Introduction: Very Tiny Steampunk Style Goggles for Very Tiny Fascinator Hats.
IT occurred to me that many people evidencing a steampunk style wear a top hat or similar with a pair of goggles conveniently stashed around the crown. Indeed I have done so myself...
It also occurred to me that many ladies wishing to evidence the same style sport rather natty little hats like this one.
So, clearly we need rather natty little goggles to go with the natty little hats.
The outer surrounds are laser cut 4mm plywood, the green "lenses" and the orange sighting panel are laser cut 3mm acrylic
The copper lens surrounds/side panel are cut from 15mm copper plumbing pipe, filed into shape and drilled with a 4mm hole to accept a brass rivet which holds the leather strap in place.
The nose bridge pieces the bracket for the sighting panel are 1mm copper wire from a discarded scrap piece of heavy duty mains cable.
Cutting pattern for the frames is attached here. They are scaled for 15mm copper plumbing pipe.
If you use 1/2 inch, 3/4 inch or 20mm conduit you'll need to scale the file accordingly.
lenses needed to be cut at 13.5mm diameter on my cutter, your mileage may vary.
Cut a strip of leather about 8mm wide just a little longer than needed to go over your chosen tiny hat.
A piece of copper plumbing pipe about 6 inches long, cut with a hacksaw at about 45 degrees giving two pieces with slanted ends.
those ends filed to a curved shape (see photo2) and drilled with a 4mm drill, or whatever size your rivets are.
Then the ends cut off square to the pipe leaving about 4mm of pipe to slot neatly into the 4mm plywood of the frames.
The reason it's done like this is to leave some pipe as a handle for as long as possible, trying to use a file on a tiny bit of metal is no fun at all, and it's all too easy to crush the pipe in a vice trying to hold it firmly.
Cut small holes in the ends of the leather strap to accept brass rivets, feed brass rivets into holes and trim strap accordingly, use a drop of superglue to hold rivets and strap together.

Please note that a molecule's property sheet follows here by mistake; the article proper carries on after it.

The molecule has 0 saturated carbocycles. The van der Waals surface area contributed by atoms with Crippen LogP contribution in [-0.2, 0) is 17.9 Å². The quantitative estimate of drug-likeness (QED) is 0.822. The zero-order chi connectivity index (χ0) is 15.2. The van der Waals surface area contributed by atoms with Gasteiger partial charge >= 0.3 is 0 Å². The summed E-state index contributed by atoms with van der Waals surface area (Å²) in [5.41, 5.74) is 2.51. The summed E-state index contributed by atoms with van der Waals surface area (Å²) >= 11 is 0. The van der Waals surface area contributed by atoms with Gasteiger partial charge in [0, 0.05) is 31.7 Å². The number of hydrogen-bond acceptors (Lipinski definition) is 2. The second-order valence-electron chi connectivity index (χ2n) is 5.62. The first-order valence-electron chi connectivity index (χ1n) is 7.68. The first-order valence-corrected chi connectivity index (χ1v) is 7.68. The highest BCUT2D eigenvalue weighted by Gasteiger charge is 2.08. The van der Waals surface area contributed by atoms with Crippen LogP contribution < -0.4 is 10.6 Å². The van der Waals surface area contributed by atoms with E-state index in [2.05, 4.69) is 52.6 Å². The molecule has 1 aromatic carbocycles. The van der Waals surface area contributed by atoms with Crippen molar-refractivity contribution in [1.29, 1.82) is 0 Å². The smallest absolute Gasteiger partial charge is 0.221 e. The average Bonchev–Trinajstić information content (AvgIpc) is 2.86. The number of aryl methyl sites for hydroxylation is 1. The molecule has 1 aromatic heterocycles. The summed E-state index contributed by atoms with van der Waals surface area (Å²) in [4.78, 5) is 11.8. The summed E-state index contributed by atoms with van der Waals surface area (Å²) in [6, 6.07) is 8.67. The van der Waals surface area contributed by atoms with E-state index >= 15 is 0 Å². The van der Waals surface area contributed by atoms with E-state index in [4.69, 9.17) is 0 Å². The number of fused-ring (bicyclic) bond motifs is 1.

Offer up rivets to copper side piece and test fit. If your rivet pliers canbe used to squash the rivet do so. Mine could not and I ended up grinding the rivets shorter and fixing them with more superglue.
Press fit lenses into copper tubes and again with the superglue, tiny drops from the back of the lens will soak into any tiny gap and hold the lens fast.
Set aside lens/strap assembly for glue to dry.
Cut to pieces of copper wire and bend into U shapes. Take care that the width of both shapes is the same.
Run 1mm Drill through laser cut holes in lens surrounds just to make sure of hole diameter.
Press fit copper U shapes into holes position as required and superglue to make solid.
use a fine needle file as needed to smooth off any protruding copper wire from the back of the frames.
Holding the nose pieces in a pair of narrow nosed pliers lightly coat the front of the frames in superglue
or other varnish like substance. You could even use varnish.
Press fit the lens assemblies into the frame making sure to get them alighted correctly, glue in place.
Hold the sighting plate firmly in a vice and drill a 1mm hole through the acrylic. This will need to be done with reasonable care.
Run the drill through a few times to give a little clearance for the wire to act as a hinge pin.
Cut a piece of wire to act as a bracket, allowing a little extra length, bend to shape, press fit into one of the side holes in the frame and superglue in place.
Slide sighting plate onto bracket wire, bend protruding extra wire to hold sighting plate in place and clip off any excess.
You're done. rejoice!
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Please be positive and constructive.